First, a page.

Dec 8 2021
Amanda DeMatteis: Hi, Josh!
Josh Goodbaum: Hi, Amanda. What are we talking about today?
DeMatteis: Today, we’re talking about the Family and Medical Leave Act. This is a federal law, and it protects employees who take some time away from work on account of their own serious health condition or the serious health condition of a family member. And we get asked this question a lot, “When I’m out on FMLA, what can, or more importantly, what can I not do while taking some time away from work?” So, I thought we’d attack that question.
Goodbaum: Right, so can is pretty straightforward. You can, and should, take care of yourself or your family member who’s sick. FMLA – the whole point of FMLA – is it’s time for you and your family so you don’t have to worry about your job. Your job is going to be there for you when you get back. What you can’t do is a little bit trickier, but there’s a list, okay?
Number one, you can’t be forced by your employer to do any work – except for really minor things, like sharing a password or locating a file. The whole point of FMLA is that you’re not working. That said, you can work if you want to. Some people are commissioned employees who want to just keep up with their clients. It’s fine to continue to work while you’re on FMLA, as long as you’re doing it voluntarily and not because your employer is forcing you. Another thing you can’t do is lie to your employer about why you’re taking FMLA. That’s called fraud – it’s going to get you fired. So, don’t take FMLA about some made-up medical condition – that’s a problem, alright?
Related to that, you can’t fail to update your employer about your medical condition if they’re asking for reasonable updates or if they’re asking you about your expectation about when you’re going to return. A lot of people go out on FMLA and they don’t know when they’re going to return. And their doctor will fill out a form that says, ‘This person will be out for 30 days and then we will reevaluate.’ Well, to get to that 30-day deadline, provide some more documentation. Don’t just ignore your employer’s inquiries because you say, ‘Hey, I’m out on FMLA.’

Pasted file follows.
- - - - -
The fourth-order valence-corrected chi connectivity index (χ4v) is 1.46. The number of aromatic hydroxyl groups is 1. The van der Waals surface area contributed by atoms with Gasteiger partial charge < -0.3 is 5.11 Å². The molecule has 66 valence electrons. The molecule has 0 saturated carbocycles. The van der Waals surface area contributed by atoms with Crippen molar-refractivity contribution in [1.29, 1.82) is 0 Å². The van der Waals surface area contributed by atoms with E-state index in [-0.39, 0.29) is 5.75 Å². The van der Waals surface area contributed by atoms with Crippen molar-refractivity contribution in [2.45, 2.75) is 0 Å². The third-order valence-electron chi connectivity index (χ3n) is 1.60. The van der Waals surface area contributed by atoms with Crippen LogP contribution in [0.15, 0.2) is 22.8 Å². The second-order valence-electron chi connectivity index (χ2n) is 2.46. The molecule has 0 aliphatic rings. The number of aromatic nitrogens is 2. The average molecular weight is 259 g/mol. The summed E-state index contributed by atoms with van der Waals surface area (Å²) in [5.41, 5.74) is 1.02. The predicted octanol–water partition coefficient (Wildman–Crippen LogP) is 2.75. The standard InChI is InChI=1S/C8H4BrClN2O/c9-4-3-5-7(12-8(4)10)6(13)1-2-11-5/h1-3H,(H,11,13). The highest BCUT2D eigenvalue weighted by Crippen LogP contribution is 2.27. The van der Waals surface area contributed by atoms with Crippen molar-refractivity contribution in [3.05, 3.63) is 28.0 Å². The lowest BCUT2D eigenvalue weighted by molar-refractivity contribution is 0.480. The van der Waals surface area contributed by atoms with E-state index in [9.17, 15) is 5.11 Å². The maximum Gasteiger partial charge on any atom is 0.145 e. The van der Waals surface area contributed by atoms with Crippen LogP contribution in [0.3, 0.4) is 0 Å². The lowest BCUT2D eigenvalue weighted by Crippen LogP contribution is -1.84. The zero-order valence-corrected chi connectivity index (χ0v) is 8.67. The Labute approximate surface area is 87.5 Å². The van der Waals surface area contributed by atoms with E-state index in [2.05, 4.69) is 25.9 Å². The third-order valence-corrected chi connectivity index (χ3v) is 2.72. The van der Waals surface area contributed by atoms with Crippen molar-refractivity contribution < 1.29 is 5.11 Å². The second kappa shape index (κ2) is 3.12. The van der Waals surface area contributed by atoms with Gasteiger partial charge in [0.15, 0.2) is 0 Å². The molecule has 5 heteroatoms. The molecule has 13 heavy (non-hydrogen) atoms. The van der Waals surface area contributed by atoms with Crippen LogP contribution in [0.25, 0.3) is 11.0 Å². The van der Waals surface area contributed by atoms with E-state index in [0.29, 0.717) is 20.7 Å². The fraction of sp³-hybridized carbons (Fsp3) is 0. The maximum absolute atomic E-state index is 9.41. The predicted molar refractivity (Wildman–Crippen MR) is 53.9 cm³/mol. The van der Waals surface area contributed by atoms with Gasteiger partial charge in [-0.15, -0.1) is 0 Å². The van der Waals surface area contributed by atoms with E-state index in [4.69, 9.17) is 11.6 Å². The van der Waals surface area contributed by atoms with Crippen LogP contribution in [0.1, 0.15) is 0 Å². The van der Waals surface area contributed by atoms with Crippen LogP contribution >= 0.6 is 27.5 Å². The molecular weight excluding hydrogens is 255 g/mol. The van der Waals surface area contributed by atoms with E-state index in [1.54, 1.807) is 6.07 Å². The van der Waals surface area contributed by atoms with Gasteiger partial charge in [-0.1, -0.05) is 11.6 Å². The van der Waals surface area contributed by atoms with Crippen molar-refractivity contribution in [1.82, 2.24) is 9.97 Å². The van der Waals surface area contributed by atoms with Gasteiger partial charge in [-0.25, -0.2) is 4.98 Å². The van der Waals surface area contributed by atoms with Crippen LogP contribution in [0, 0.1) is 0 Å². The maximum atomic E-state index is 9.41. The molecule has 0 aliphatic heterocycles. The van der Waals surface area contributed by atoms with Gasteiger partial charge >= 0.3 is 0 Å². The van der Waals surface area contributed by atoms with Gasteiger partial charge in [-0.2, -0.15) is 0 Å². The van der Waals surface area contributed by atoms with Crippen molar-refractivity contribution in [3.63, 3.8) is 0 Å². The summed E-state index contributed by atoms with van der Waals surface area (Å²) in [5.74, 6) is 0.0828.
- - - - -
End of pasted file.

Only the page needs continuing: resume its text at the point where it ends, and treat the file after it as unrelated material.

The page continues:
One thing you can do while you’re on FMLA most of the time, I repeat, you CAN do, is work. You can have a moon-lighting job or a second job that you do while you’re out on FMLA from your primary job. The exception is if your employer has a uniformly-applied policy that restricts outside or supplemental employment. So, if your employer says ‘Hey, nobody who works here is allowed to have a second job. And we’re enforcing it against everybody, not just people out on FMLA, but nobody is allowed to have a second job,’ you can’t take FMLA to go work at your second job. The other thing to be careful about if you’re moonlighting or working at a second job is that if the job, the moonlighting job, is very similar, you want to make sure that it doesn’t undermine your justification for the FMLA. Imagine, for example, that you tell – you know, you’re a nurse, you tell your hospital employer, ‘I’m taking FMLA because I injured my knee and I can’t support any patients.’ Alright, well, if you’re doing a job that shows that your knee isn’t actually hurt, then you don’t have the serious health condition that would support your FMLA leave, that would justify your FMLA leave. So, you don’t want to do a job that is inconsistent with the serious health condition that you have provided to your employer. So, those are just a few tips about what you can and cannot do while you’re out on FMLA leave.
DeMatteis: Really valuable information for any employee with a health condition that needs some time away from work. Thanks so much for watching. We’ll see you next time!
Posted by Garrison, Levin-Epstein, Fitzgerald & Pirrotti, P.C. in Commentary
Tagged Amanda DeMatteis, FMLA, Joshua Goodbaum